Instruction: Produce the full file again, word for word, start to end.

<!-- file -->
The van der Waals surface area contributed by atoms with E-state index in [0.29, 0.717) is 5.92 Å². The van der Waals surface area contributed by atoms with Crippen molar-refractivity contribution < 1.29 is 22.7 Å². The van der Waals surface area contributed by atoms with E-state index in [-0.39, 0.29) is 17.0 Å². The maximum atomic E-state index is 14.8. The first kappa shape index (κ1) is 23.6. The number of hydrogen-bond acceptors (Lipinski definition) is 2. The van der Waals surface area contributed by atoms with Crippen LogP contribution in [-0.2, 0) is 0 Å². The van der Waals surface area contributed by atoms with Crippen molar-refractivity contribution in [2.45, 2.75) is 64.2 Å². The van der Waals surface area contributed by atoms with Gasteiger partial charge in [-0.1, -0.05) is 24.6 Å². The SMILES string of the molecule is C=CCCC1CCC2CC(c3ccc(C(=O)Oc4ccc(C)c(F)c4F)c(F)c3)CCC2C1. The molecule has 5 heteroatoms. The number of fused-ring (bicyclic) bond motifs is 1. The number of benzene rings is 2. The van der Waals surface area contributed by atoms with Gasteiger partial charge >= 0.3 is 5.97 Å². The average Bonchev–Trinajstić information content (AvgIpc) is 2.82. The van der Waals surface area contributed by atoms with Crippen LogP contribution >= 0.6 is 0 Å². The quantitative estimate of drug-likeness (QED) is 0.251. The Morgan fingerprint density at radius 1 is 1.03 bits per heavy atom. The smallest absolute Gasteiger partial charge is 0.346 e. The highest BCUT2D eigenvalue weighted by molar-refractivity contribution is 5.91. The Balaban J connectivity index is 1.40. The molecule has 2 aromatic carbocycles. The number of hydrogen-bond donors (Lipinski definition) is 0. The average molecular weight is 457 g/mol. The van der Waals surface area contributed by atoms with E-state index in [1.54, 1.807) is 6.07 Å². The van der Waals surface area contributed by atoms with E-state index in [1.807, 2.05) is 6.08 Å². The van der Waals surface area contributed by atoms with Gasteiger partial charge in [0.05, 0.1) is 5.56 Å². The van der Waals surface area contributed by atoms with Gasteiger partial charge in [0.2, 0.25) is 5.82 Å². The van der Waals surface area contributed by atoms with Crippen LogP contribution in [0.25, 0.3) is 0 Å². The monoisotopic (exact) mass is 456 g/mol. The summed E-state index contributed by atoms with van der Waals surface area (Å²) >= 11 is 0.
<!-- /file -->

The van der Waals surface area contributed by atoms with E-state index in [0.29, 0.717) is 5.92 Å². The van der Waals surface area contributed by atoms with Crippen molar-refractivity contribution < 1.29 is 22.7 Å². The van der Waals surface area contributed by atoms with E-state index in [-0.39, 0.29) is 17.0 Å². The maximum atomic E-state index is 14.8. The first kappa shape index (κ1) is 23.6. The number of hydrogen-bond acceptors (Lipinski definition) is 2. The van der Waals surface area contributed by atoms with Crippen LogP contribution in [-0.2, 0) is 0 Å². The van der Waals surface area contributed by atoms with Crippen molar-refractivity contribution in [2.45, 2.75) is 64.2 Å². The van der Waals surface area contributed by atoms with Gasteiger partial charge in [-0.1, -0.05) is 24.6 Å². The SMILES string of the molecule is C=CCCC1CCC2CC(c3ccc(C(=O)Oc4ccc(C)c(F)c4F)c(F)c3)CCC2C1. The molecule has 5 heteroatoms. The number of fused-ring (bicyclic) bond motifs is 1. The number of benzene rings is 2. The van der Waals surface area contributed by atoms with Gasteiger partial charge >= 0.3 is 5.97 Å². The average Bonchev–Trinajstić information content (AvgIpc) is 2.82. The van der Waals surface area contributed by atoms with Crippen LogP contribution >= 0.6 is 0 Å². The quantitative estimate of drug-likeness (QED) is 0.251. The Morgan fingerprint density at radius 1 is 1.03 bits per heavy atom. The smallest absolute Gasteiger partial charge is 0.346 e. The highest BCUT2D eigenvalue weighted by molar-refractivity contribution is 5.91. The Balaban J connectivity index is 1.40. The molecule has 2 aromatic carbocycles. The number of hydrogen-bond donors (Lipinski definition) is 0. The average molecular weight is 457 g/mol. The van der Waals surface area contributed by atoms with E-state index in [1.54, 1.807) is 6.07 Å². The van der Waals surface area contributed by atoms with E-state index in [1.807, 2.05) is 6.08 Å². The van der Waals surface area contributed by atoms with Gasteiger partial charge in [0.05, 0.1) is 5.56 Å². The van der Waals surface area contributed by atoms with Gasteiger partial charge in [0.2, 0.25) is 5.82 Å². The van der Waals surface area contributed by atoms with Crippen LogP contribution in [0.25, 0.3) is 0 Å². The monoisotopic (exact) mass is 456 g/mol. The summed E-state index contributed by atoms with van der Waals surface area (Å²) >= 11 is 0.